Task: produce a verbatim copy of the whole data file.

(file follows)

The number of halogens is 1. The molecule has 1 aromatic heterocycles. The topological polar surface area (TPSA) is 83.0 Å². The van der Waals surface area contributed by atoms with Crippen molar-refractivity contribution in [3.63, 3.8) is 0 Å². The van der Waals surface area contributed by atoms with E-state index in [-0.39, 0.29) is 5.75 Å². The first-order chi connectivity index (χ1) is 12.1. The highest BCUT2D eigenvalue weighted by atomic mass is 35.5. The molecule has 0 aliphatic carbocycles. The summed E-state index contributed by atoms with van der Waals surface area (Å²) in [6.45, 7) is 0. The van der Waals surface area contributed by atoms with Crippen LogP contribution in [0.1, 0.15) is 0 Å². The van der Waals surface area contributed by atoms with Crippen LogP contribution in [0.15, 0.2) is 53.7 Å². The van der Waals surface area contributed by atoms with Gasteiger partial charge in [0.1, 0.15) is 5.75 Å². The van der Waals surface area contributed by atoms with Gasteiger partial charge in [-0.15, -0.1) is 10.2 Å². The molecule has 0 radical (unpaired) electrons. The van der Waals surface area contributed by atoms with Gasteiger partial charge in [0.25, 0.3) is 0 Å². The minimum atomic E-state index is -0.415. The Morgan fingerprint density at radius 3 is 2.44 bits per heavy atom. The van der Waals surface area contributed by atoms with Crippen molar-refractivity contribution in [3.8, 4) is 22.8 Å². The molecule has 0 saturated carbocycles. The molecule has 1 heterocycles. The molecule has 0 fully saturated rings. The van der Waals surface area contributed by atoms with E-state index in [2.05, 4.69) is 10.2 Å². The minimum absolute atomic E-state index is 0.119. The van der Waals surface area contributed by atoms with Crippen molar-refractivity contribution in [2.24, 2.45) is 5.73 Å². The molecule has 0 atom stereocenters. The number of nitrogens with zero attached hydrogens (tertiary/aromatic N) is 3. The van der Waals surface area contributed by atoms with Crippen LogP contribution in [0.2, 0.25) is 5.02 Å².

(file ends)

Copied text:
The number of halogens is 1. The molecule has 1 aromatic heterocycles. The topological polar surface area (TPSA) is 83.0 Å². The van der Waals surface area contributed by atoms with Crippen molar-refractivity contribution in [3.63, 3.8) is 0 Å². The van der Waals surface area contributed by atoms with E-state index in [-0.39, 0.29) is 5.75 Å². The first-order chi connectivity index (χ1) is 12.1. The highest BCUT2D eigenvalue weighted by atomic mass is 35.5. The molecule has 0 aliphatic carbocycles. The summed E-state index contributed by atoms with van der Waals surface area (Å²) in [6.45, 7) is 0. The van der Waals surface area contributed by atoms with Crippen LogP contribution in [0.1, 0.15) is 0 Å². The van der Waals surface area contributed by atoms with Crippen LogP contribution in [0.15, 0.2) is 53.7 Å². The van der Waals surface area contributed by atoms with Gasteiger partial charge in [0.1, 0.15) is 5.75 Å². The van der Waals surface area contributed by atoms with Gasteiger partial charge in [-0.15, -0.1) is 10.2 Å². The molecule has 0 radical (unpaired) electrons. The van der Waals surface area contributed by atoms with Gasteiger partial charge in [0.25, 0.3) is 0 Å². The minimum atomic E-state index is -0.415. The Morgan fingerprint density at radius 3 is 2.44 bits per heavy atom. The van der Waals surface area contributed by atoms with Crippen molar-refractivity contribution in [3.8, 4) is 22.8 Å². The molecule has 0 saturated carbocycles. The molecule has 1 heterocycles. The molecule has 0 fully saturated rings. The van der Waals surface area contributed by atoms with E-state index in [2.05, 4.69) is 10.2 Å². The minimum absolute atomic E-state index is 0.119. The van der Waals surface area contributed by atoms with Crippen molar-refractivity contribution in [2.24, 2.45) is 5.73 Å². The molecule has 0 atom stereocenters. The number of nitrogens with zero attached hydrogens (tertiary/aromatic N) is 3. The van der Waals surface area contributed by atoms with Crippen LogP contribution in [0.2, 0.25) is 5.02 Å².